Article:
I was super curious to find out what happened to the patients that dropped out of, or were excluded from, the study. What happened is that a few didn’t follow the program correctly, and a few progressed to active myeloma (based on which parameters, I wonder…hmmm…I’d love to know that…) and began doing chemotherapy. Incidentally, in “group A” (the original curcumin arm, that is), two of the four SMM patients who began chemo chose to continue taking curcumin. Three cheers for them! I’d love to know how they’re all doing…Does anyone know? (If you read my blog, please get in touch with me…I’d be thrilled! Thanks.)
As for group B, the original “placebo” arm, two patients left the study because of diarrhea issues, and one SMM patient progressed to full-blown myeloma.
Their data was therefore excluded.
Okay, let’s see what else we’ve got. No big changes occurred in paraprotein at the 4 gram dose. The big changes were the FLC ratio and the bone resorption marker, which, ahaaaa!, increased (= not good, eh) when the patients switched over to the placebo. That’s significant, I’d say!
Now we’re going to leave the 4 gram/day study and have a look at the subsequent, 8 gram/day curcumin arm. Here we have a total of 18 patients (9 from each group) who experienced significant reductions in FLC values, total protein and random urinary protein, as well as in uDPYD and PTH. Yaaaay! No changes noticed in serum albumin, B2M or hemoglobin.
I wanted to check those last three results against my own tests, but I ended up in a bit of a quagmire. The one that’s absolutely certain is hemoglobin. My Hb hasn’t changed a smidgen since the pre-curcumin period, when it was 13.2. It’s still 13.2. So, while curcumin is a metal chelator, at least it hasn’t made me anemic! What it did do, thank goodness!, was bring down my dangerously-near-the-high-end-of-the-normal-range iron levels to more manageable levels (my serum iron is now 72 micrograms/dL, as opposed to being in the upper hundreds. In one 2005 test, it even went to 164 mcg/dL, that is, 24 points above the reference range, yikes). And, since it’s not good to have high iron levels, I’m really happy about that. As for B2M and albumin, I was sorry to notice that their reference ranges have really changed over the years (verrrry annoying!), so it’s impossible to tell… Uff!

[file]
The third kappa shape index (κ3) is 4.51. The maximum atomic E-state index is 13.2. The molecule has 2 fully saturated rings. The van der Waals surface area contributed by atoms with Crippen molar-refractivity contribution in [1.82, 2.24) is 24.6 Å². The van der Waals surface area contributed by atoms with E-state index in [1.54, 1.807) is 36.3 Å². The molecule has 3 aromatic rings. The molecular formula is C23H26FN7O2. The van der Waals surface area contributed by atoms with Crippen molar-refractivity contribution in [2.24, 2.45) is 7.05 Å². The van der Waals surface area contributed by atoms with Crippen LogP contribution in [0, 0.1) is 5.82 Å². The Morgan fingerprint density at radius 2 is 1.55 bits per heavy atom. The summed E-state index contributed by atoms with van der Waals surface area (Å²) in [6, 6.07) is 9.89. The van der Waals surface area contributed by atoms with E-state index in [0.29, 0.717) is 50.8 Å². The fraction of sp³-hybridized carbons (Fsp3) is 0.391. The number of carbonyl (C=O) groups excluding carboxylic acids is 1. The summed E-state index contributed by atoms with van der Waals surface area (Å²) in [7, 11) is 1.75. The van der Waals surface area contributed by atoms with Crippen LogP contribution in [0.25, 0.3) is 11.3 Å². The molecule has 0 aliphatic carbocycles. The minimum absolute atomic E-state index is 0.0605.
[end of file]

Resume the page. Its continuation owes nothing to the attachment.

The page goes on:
Oh well. Back to Australia, now. Remember, we’re having a look at the 8 gram takers, now. Here’s a good one: patients who began the study with an abnormal FLC (most of ‘em, that is) also had a reduction in their paraprotein levels, and this is important, since apparently this didn’t occur at the lower, 4 gram dose.
This seems to confirm that 4 grams is not a high enough dose if we really want to have an impact on our numbers. Just my interpretation, of course…
I know I shouldn’t be quoting from the full study, but I hope it’s okay to share this with you: To our knowledge, this is the first randomised study to show a beneficial effect of curcumin on light chains in MGUS and SMM patients. Normalization of the FLC ratio has previously been shown in myeloma patients after chemotherapy and have been reported to be highly predictive of achieving a complete response. Complete response, huh? Sweet.
The study ends on an important note: None of the 25 patients who completed the 4g study (which includes the 18 on 8g/day) have progressed to active disease one year after the study has been completed. (Oh drat…another quote…ehm…)
Of course, only time will tell. But all these positive findings, all the improvements in important markers confirm that, for some of us (= those of us taking a higher dose, those of us who have wacky FLC numbers and so on…), perhaps most of us!, curcumin can indeed be a powerful helper in the battle against this terrible cancer. I’m living proof of that, aren’t I?
For now, anyway… 😉
Thank you, Australia!!!